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Research Group of Peter Mandl

Imaging allows us to blink under the surface of arthritis and rheumatic disease.

The most common manifestation of musculoskeletal disease is arthritis, which has many causes, faces, and impacts both those affected and their carers. Over the past decade, emerging musculoskeletal imaging techniques have become indispensable tools both in clinical practice and in research in rheumatology. While conventional radiography is performed generally by radiologists (but interpreted also by rheumatologists) modern imaging methods, i.e. musculoskeletal ultrasound, magnetic resonance imaging, computed tomography, and positron emission tomography are increasingly utilised and interpreted by rheumatologists.

Ultrasound machines are commonly applied as diagnostic and monitoring tools in rheumatological departments and private practices. While positron emission tomography, computed tomography and magnetic resonance imaging are generally operated and performed by radiologists, there are dedicated units in individual rheumatological centres solely under the control or catering specifically to the needs of rheumatology departments. These techniques enable the in-depth visualization of both inflammatory changes, which are the common denominator of rheumatic and musculoskeletal diseases, but also of the ensuing structural damage, which leads to functional disability and decline in patients.

Multimodal imaging in psoriatic arthritis. A. Magnetic resonance imaging of the spine showing syndesmophytes, shiny corners and Andersson lesion. B. Ultrasonography of the dorsal aspect of the wrist showing synovial effusion, hypertrophy and Doppler signal around the radiocarpal and intercarpal joint. C. Ultrasonography of the volar aspect of a finger showing tenosynovitis of the flexor tendon. D. Conventional posteroanterior radiograph of the hand showing marked severe destruction of the scaphotrapeziotrapezoidal joint, as well as pencil-in-cup lesions of the fifth metacarpophalangeal joint, distal interphalangeal joints 4 and 2 as well as joint space narrowing and ostephytes of all proximal- and distal-interphalangeal joints.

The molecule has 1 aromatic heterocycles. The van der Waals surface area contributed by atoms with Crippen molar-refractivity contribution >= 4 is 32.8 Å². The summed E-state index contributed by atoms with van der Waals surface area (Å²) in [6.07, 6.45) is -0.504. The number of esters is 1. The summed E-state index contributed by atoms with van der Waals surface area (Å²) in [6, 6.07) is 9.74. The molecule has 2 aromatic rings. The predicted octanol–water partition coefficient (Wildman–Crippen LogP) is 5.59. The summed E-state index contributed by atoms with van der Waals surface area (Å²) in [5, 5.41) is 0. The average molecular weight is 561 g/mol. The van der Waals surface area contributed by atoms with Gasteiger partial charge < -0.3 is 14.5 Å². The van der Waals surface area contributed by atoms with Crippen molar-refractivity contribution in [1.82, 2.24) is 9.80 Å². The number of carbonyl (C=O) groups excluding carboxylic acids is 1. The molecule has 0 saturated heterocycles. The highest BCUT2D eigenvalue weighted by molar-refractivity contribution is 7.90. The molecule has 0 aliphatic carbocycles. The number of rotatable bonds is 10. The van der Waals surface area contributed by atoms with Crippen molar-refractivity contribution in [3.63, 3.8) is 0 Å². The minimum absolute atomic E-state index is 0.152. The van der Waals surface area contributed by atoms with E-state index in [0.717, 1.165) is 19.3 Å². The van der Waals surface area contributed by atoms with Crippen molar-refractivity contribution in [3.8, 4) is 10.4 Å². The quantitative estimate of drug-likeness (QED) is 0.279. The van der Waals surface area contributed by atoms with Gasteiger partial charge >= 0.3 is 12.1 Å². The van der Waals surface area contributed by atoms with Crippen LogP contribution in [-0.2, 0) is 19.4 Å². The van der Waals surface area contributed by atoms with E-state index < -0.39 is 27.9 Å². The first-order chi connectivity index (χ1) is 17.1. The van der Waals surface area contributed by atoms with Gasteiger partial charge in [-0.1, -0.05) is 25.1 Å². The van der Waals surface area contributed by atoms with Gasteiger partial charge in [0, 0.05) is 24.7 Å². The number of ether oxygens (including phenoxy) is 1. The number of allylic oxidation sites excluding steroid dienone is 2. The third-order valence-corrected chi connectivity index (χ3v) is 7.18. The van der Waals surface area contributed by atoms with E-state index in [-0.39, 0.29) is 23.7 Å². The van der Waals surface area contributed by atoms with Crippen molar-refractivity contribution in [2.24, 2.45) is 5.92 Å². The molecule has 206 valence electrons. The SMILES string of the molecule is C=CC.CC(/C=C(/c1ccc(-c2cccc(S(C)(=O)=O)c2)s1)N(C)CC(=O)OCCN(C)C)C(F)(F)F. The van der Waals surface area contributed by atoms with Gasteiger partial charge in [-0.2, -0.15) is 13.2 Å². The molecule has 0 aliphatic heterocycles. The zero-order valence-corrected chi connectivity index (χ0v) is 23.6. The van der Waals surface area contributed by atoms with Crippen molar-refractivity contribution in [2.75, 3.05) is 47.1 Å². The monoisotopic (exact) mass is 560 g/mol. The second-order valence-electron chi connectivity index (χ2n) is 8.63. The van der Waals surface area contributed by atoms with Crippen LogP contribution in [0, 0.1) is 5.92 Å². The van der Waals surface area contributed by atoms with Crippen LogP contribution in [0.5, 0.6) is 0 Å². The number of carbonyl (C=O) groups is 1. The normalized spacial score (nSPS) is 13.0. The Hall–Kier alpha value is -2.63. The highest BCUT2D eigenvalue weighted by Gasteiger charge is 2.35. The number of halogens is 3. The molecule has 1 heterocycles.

The main focus of our group focuses on investigating the utility of these methods, both as ideal tools for clinical practice and as outcome measures for research. Work performed by our group has led to the recognition of the Division as a member of the EULAR Network of Imaging Research and Training centres. Part of our research focuses on inflammation, structural damage and fibrosis, and the ability of various imaging techniques such as ultrasound or positron emission tomography to depict such changes.

Building on our endeavours in this area, we recently began to pursue diagnostic applications also in basic research, and as part of joint grant are currently developing aptamers, single-stranded oligonucleotides capable of specifically binding to target proteins on various cells, among them synovial fibroblasts, the key cells responsible for both joint destruction in arthritis but also for fibrotic diseases across a range of medical disciplines. To allow this translational research to flourish, our group, along with contribution from other colleagues has played a fundamental role in the establishment of ultrasound-guided synovial biopsies at the Division.